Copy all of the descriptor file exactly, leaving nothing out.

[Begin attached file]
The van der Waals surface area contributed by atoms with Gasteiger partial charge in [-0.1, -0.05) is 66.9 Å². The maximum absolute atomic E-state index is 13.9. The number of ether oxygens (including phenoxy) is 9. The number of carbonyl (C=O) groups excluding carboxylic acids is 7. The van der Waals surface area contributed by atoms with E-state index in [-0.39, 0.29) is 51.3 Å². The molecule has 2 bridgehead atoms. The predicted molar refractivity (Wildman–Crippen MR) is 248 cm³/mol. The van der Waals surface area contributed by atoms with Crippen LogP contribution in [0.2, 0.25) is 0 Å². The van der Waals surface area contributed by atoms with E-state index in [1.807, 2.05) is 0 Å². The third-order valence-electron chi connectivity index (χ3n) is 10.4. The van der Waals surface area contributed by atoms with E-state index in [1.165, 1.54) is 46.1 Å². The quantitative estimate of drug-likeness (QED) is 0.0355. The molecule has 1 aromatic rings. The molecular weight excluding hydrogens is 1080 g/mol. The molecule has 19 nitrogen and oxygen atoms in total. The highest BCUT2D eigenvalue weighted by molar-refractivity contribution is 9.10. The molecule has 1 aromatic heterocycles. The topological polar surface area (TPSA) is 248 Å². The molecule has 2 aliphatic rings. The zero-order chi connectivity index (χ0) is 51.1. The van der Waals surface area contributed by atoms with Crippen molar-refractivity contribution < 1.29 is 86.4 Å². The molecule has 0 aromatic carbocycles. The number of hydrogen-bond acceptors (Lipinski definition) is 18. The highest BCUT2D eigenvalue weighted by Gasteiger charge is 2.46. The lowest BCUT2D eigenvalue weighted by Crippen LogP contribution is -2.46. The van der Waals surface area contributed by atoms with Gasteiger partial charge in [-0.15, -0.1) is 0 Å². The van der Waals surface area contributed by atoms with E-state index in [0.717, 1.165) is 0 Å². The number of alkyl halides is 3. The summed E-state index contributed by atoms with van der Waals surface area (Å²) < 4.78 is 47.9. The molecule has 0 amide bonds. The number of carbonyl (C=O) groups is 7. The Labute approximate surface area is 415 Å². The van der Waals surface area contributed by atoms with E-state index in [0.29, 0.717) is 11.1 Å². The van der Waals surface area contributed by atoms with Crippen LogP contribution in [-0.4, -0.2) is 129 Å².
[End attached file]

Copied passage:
The van der Waals surface area contributed by atoms with Gasteiger partial charge in [-0.1, -0.05) is 66.9 Å². The maximum absolute atomic E-state index is 13.9. The number of ether oxygens (including phenoxy) is 9. The number of carbonyl (C=O) groups excluding carboxylic acids is 7. The van der Waals surface area contributed by atoms with E-state index in [-0.39, 0.29) is 51.3 Å². The molecule has 2 bridgehead atoms. The predicted molar refractivity (Wildman–Crippen MR) is 248 cm³/mol. The van der Waals surface area contributed by atoms with Crippen LogP contribution in [0.2, 0.25) is 0 Å². The van der Waals surface area contributed by atoms with E-state index in [1.807, 2.05) is 0 Å². The third-order valence-electron chi connectivity index (χ3n) is 10.4. The van der Waals surface area contributed by atoms with E-state index in [1.165, 1.54) is 46.1 Å². The quantitative estimate of drug-likeness (QED) is 0.0355. The molecule has 1 aromatic rings. The molecular weight excluding hydrogens is 1080 g/mol. The molecule has 19 nitrogen and oxygen atoms in total. The highest BCUT2D eigenvalue weighted by molar-refractivity contribution is 9.10. The molecule has 1 aromatic heterocycles. The topological polar surface area (TPSA) is 248 Å². The molecule has 2 aliphatic rings. The zero-order chi connectivity index (χ0) is 51.1. The van der Waals surface area contributed by atoms with Crippen molar-refractivity contribution < 1.29 is 86.4 Å². The molecule has 0 aromatic carbocycles. The number of hydrogen-bond acceptors (Lipinski definition) is 18. The highest BCUT2D eigenvalue weighted by Gasteiger charge is 2.46. The lowest BCUT2D eigenvalue weighted by Crippen LogP contribution is -2.46. The van der Waals surface area contributed by atoms with Gasteiger partial charge in [-0.15, -0.1) is 0 Å². The van der Waals surface area contributed by atoms with E-state index in [0.717, 1.165) is 0 Å². The number of alkyl halides is 3. The summed E-state index contributed by atoms with van der Waals surface area (Å²) < 4.78 is 47.9. The molecule has 0 amide bonds. The number of carbonyl (C=O) groups is 7. The Labute approximate surface area is 415 Å². The van der Waals surface area contributed by atoms with E-state index in [0.29, 0.717) is 11.1 Å². The van der Waals surface area contributed by atoms with Crippen LogP contribution in [-0.4, -0.2) is 129 Å².